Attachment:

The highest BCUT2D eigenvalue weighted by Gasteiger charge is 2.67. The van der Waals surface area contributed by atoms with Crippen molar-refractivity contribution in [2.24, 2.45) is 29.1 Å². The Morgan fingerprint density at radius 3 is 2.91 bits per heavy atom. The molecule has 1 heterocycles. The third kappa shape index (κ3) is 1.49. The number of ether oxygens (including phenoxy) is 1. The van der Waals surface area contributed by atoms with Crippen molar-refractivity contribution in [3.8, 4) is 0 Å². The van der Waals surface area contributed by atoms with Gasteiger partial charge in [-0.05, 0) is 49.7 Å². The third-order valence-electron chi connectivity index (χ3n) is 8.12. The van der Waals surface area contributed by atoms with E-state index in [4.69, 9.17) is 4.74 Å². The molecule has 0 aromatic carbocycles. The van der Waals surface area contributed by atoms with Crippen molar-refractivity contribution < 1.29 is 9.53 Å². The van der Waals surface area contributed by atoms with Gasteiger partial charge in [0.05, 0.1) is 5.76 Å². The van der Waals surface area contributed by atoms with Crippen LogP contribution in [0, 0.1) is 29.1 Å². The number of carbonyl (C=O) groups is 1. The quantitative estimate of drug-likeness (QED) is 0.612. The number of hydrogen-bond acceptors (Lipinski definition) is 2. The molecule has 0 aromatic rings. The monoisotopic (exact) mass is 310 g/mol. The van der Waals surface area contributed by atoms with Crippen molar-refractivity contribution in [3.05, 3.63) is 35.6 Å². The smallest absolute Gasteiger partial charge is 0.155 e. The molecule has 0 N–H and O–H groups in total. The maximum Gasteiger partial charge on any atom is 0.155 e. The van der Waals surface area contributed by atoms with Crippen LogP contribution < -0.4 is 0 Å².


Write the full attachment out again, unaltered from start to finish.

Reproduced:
The highest BCUT2D eigenvalue weighted by Gasteiger charge is 2.67. The van der Waals surface area contributed by atoms with Crippen molar-refractivity contribution in [2.24, 2.45) is 29.1 Å². The Morgan fingerprint density at radius 3 is 2.91 bits per heavy atom. The molecule has 1 heterocycles. The third kappa shape index (κ3) is 1.49. The number of ether oxygens (including phenoxy) is 1. The van der Waals surface area contributed by atoms with Crippen molar-refractivity contribution in [3.8, 4) is 0 Å². The van der Waals surface area contributed by atoms with Gasteiger partial charge in [-0.05, 0) is 49.7 Å². The third-order valence-electron chi connectivity index (χ3n) is 8.12. The van der Waals surface area contributed by atoms with E-state index in [4.69, 9.17) is 4.74 Å². The molecule has 0 aromatic carbocycles. The van der Waals surface area contributed by atoms with Crippen molar-refractivity contribution < 1.29 is 9.53 Å². The van der Waals surface area contributed by atoms with Gasteiger partial charge in [0.05, 0.1) is 5.76 Å². The van der Waals surface area contributed by atoms with Crippen LogP contribution in [0, 0.1) is 29.1 Å². The number of carbonyl (C=O) groups is 1. The quantitative estimate of drug-likeness (QED) is 0.612. The number of hydrogen-bond acceptors (Lipinski definition) is 2. The molecule has 0 aromatic rings. The monoisotopic (exact) mass is 310 g/mol. The van der Waals surface area contributed by atoms with Crippen molar-refractivity contribution in [3.05, 3.63) is 35.6 Å². The smallest absolute Gasteiger partial charge is 0.155 e. The molecule has 0 N–H and O–H groups in total. The maximum Gasteiger partial charge on any atom is 0.155 e. The van der Waals surface area contributed by atoms with Crippen LogP contribution < -0.4 is 0 Å².